“We are building two launch pads for Angara here and another two in Plesetsk. I believe that four launch pads for the heavy rocket are not very rational. Two launch pads will be enough – one in Plesetsk and another here,” Ostapenko said. “The saved funds may be invested into the super-heavy rocket,” he said, adding that the image of a future rocket was already being worked on and production work might be launched next year. The corresponding calculations and feasibility studies would be presented to the president later.

Rogozin supported the Roscosmos chief’s proposal. “Roscosmos’s ideas of reducing the number of launch pads might let us use some money to start building a launch pad for a super heavy rocket,” Rogozin admitted. He believes that it must be done without delay, because finalizing the project, securing its approval by the president and government and building the rocket itself would take a while. “We shall be obliged to come close to creating this class of rockets immediately after 2020,” Rogozin said. “This would confirm Russia’s dominating role in matters related to the creation of a heavy class rocket and a return all the very best that there was in Soviet society. While discussing Vostochny space site-related issues, the president in fact supported this idea related with the federal space program.”

Vostochny site is important from a national security standpoint, as it would give Russia its own base from which to launch heavier rockets that can be used to send military satellites into orbit. Russia currently leases the Baikonur Cosmodrome in Kazakhstan for $115 million a year for such launches, and achieving independence in this sphere appears to justify putting more strain on an economy hit hard by sanctions over the Ukraine crisis. Credit: themoscowtimes.comITAR-TASS

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European Mars Conference 2014: Vision for Mars Rovers

Typical “real colour” image of the Martian surface (left) and VNIR “false colour” visualisation (right). Credit: Yosef Akhtman/EPFL

Seeing is believing. Our great visions of space exploration require also a trustable vision system. Curiosity rover snapping dozens of pictures daily sees the Red Planet different than the eye.

Needless to say, human vision is highly adapted to the specific conditions here on Earth. “The exploration of Mars will require radically different qualities of the vision system because of both the Mars atmospheric properties and the range of things that this vision system will need to be able to see.” Yosef Akhtman of the Swiss Federal Institute of Technology in Lausanne (EPFL) told astrowatch.net.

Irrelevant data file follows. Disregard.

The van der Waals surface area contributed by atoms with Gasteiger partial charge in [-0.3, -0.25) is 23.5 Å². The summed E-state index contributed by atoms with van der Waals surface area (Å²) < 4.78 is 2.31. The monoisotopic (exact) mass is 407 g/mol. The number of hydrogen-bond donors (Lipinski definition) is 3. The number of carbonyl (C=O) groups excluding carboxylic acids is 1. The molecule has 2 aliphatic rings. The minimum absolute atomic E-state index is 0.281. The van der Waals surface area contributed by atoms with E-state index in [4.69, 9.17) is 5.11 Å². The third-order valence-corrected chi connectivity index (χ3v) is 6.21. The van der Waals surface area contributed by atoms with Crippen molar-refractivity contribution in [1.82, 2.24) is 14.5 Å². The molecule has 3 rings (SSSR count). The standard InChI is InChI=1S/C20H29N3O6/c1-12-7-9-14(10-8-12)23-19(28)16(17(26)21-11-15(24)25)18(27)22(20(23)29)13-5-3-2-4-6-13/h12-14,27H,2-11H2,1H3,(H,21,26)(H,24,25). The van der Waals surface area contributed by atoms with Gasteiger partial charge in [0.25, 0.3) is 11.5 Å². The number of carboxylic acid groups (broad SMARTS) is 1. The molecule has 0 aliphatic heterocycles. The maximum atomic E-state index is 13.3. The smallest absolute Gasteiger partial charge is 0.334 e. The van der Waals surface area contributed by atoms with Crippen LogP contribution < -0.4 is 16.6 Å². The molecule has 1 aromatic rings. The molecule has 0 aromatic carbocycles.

“In particular using an RGB camera, which was developed to mimic human vision on Earth is a bit naive and far from optimum.” Akhtman will give a speech on Sept. 7 regarding adaptive vision system for extraterrestrial exploration at the European Mars Conference (EMC) that will take place in Podzamcze, Poland.

Akhtman is the founder and the Chief Executive Officer of VISNX – an innovative Swiss start-up company in the field of optical sensing. He is the author of several inventions, one manuscript and more than forty scientific papers, spanning the subjects of information theory, mobile robotics and remote environmental sensing.

Akhtman points out that vision, and the sensation of color in particular, is a strictly subjective, contextual capability that has evolved over billions of year to serve the needs of the various species in a very effective, but highly specialized manner.

Bees have their vision system optimized for navigation and orientation around flowers. The vision of many mammals is optimized for the sensing of motion at the expense of the less resolved color information. Birds see more distinctive colors than humans, which is probably optimized for their airborne lifestyle. Yet another species like the mantis shrimp perceive up to twelve distinctive spectral bands.

Many of today’s imaging technologies are designed to replicate the capabilities of the human vision. The goal of these systems is to record color information in a way that would facilitate faithful reproduction ­ “real color” that would resemble the original object when observed by humans.

“We don’t yet know what is it exactly that we will need to look for on Mars and therefore we cannot develop an effective static vision system in advance. That is the reason that the adaptive approach that we are developing at VISNX has so much potential in my view.”

Akhtman said. “We have developed a fundamentally different vision system that can be dynamically reconfigured to collect imaging data that is optimized for the specific environment. In particular, the spectral characteristics of the proposed imaging system may be adjusted in post processing to maximize the informational content of data collected.”

He added that the proposed vision system opens new and compelling possibilities for optical sensing both on Earth and other planets with the exploration of Mars being the clear and straightforward application. Along with the EMC, an international Mars rover contest will be held – the European Rover Challenge. The challenge involving analogues of Mars rovers is a competition for teams of students and recent graduates of higher education institutions, who, with the help of their faculty, try to first design and build and then field the best rover.